In most of New York, people park on the street, making daily charging (let alone finding a spot) almost impossible. Private driveways are coveted and parking garages ask a hefty price tag.
However, if your apartment comes with a lot or parking area, you may have some daily charging flexibility.
In many municipalities, there are incentives for businesses and individuals to install public chargers at almost no upfront cost. If you’re in a building with other EV drivers or you're friendly with the property owner, you may want to discuss this option. Of course, you may still need to share the charger with other drivers, or compensate the building for electricity used, but there have been success stories about property owners installing charging for EVs and offering dedicated spots at reasonable prices. Hopefully you can persuade your building that chargers are an investment: in coming years, having EV charging will be a major selling point for new tenants! Similarly, if you are in a condo that comes with a spot, you can likely install a personal use charger for very little out of pocket.
Another, less ideal solution might be to run a 110 V plug from a nearby wall outlet via extension cord. If your daily mileage isn’t very high or if you opt for a hybrid, this might be an option. However, definitely speak with a pro before you do this to make sure the extension cord you use is rated for such use!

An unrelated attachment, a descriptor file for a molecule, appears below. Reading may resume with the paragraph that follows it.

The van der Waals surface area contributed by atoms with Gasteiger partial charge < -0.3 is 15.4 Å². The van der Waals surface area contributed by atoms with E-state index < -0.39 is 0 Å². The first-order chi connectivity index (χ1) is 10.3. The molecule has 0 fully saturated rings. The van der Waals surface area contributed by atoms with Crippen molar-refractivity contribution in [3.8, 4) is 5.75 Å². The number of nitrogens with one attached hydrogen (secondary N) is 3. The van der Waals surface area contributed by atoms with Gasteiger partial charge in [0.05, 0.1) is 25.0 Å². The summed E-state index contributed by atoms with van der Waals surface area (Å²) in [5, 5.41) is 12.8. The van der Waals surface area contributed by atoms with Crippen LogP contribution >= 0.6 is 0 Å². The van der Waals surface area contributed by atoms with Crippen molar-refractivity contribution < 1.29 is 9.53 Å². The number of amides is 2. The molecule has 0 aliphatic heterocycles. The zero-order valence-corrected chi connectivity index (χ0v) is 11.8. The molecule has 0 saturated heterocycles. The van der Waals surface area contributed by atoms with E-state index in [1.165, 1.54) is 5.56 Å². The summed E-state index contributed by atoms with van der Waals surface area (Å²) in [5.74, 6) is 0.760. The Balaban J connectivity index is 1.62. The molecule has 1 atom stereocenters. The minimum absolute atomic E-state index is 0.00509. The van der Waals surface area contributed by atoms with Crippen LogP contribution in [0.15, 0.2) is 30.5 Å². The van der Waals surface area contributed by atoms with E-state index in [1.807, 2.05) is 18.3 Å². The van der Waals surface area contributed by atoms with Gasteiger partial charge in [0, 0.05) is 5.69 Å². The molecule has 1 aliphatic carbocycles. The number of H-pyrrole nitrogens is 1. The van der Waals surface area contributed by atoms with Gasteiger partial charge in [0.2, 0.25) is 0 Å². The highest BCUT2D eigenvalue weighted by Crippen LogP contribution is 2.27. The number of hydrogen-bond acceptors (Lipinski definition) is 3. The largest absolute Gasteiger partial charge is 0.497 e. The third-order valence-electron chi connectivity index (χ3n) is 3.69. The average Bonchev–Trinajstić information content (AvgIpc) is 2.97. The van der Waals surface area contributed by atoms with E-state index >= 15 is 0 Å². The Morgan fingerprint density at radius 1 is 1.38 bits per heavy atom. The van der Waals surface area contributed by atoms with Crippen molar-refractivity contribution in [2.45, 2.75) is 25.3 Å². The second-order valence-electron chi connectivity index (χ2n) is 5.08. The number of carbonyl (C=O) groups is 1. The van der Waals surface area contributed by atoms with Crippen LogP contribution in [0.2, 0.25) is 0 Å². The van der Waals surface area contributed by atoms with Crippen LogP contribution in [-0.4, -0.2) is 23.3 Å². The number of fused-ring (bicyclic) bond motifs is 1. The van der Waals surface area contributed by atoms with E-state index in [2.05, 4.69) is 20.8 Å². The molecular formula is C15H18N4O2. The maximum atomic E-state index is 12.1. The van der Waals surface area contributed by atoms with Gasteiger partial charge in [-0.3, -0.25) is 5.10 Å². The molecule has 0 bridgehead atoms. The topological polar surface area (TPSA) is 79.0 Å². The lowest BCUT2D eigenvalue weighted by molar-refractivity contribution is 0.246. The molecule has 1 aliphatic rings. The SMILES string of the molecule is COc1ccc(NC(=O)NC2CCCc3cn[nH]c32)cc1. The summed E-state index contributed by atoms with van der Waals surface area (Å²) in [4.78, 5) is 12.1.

Where is your nearest public charger?
New York has been installing public chargers all around Brooklyn, and Revel recently installed a very cool public charging station not far from my house. There are a few street parking spots near the Whole Foods in Williamsburg, but I would be nervous to rely exclusively on these two spots to power my car. There is no guarantee that they will be unoccupied when I need them, and if I’m planning an hour to charge and get groceries, an unexpected delay can throw a wrench in my day. Especially if I’m running low on battery!
The public Revel charging station near me is great - there are probably 30+ chargers with all different plugs and speeds. However, the neighborhood is somewhat lacking in amenities, and especially at night, there is not much to do other than chat with the attendants and wait to fill up.
Other cities that are more car-centric have done a much better job placing chargers in high traffic, commercial corridors, and drivers can park in an expansive grocery store lot and run some errands while recharging. There are a few spots like this in New York, but none close enough to my neighborhood to make it easy.